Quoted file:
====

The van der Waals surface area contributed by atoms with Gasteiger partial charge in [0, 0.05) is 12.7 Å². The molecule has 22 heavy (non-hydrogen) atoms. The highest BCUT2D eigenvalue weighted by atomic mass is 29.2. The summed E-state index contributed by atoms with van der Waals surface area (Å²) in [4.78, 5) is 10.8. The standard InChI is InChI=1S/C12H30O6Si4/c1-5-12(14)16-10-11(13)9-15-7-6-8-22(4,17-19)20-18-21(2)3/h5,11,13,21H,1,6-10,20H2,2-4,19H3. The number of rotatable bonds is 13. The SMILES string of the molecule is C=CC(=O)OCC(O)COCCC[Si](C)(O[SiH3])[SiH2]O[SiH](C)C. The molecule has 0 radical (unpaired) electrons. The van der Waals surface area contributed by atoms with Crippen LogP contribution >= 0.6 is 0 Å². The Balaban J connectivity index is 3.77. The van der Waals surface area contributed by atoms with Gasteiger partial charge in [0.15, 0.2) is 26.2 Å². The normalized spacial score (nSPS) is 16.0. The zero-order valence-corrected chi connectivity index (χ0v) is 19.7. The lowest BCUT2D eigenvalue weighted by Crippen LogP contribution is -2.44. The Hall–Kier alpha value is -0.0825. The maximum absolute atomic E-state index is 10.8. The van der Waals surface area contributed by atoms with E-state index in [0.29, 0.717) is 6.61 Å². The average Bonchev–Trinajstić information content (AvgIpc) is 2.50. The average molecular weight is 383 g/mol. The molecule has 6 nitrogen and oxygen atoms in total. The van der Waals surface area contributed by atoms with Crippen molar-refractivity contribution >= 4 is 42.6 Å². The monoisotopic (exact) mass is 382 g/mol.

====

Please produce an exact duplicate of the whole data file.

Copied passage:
The van der Waals surface area contributed by atoms with Gasteiger partial charge in [0, 0.05) is 12.7 Å². The molecule has 22 heavy (non-hydrogen) atoms. The highest BCUT2D eigenvalue weighted by atomic mass is 29.2. The summed E-state index contributed by atoms with van der Waals surface area (Å²) in [4.78, 5) is 10.8. The standard InChI is InChI=1S/C12H30O6Si4/c1-5-12(14)16-10-11(13)9-15-7-6-8-22(4,17-19)20-18-21(2)3/h5,11,13,21H,1,6-10,20H2,2-4,19H3. The number of rotatable bonds is 13. The SMILES string of the molecule is C=CC(=O)OCC(O)COCCC[Si](C)(O[SiH3])[SiH2]O[SiH](C)C. The molecule has 0 radical (unpaired) electrons. The van der Waals surface area contributed by atoms with Crippen LogP contribution >= 0.6 is 0 Å². The Balaban J connectivity index is 3.77. The van der Waals surface area contributed by atoms with Gasteiger partial charge in [0.15, 0.2) is 26.2 Å². The normalized spacial score (nSPS) is 16.0. The zero-order valence-corrected chi connectivity index (χ0v) is 19.7. The lowest BCUT2D eigenvalue weighted by Crippen LogP contribution is -2.44. The Hall–Kier alpha value is -0.0825. The maximum absolute atomic E-state index is 10.8. The van der Waals surface area contributed by atoms with E-state index in [0.29, 0.717) is 6.61 Å². The average Bonchev–Trinajstić information content (AvgIpc) is 2.50. The average molecular weight is 383 g/mol. The molecule has 6 nitrogen and oxygen atoms in total. The van der Waals surface area contributed by atoms with Crippen molar-refractivity contribution >= 4 is 42.6 Å². The monoisotopic (exact) mass is 382 g/mol.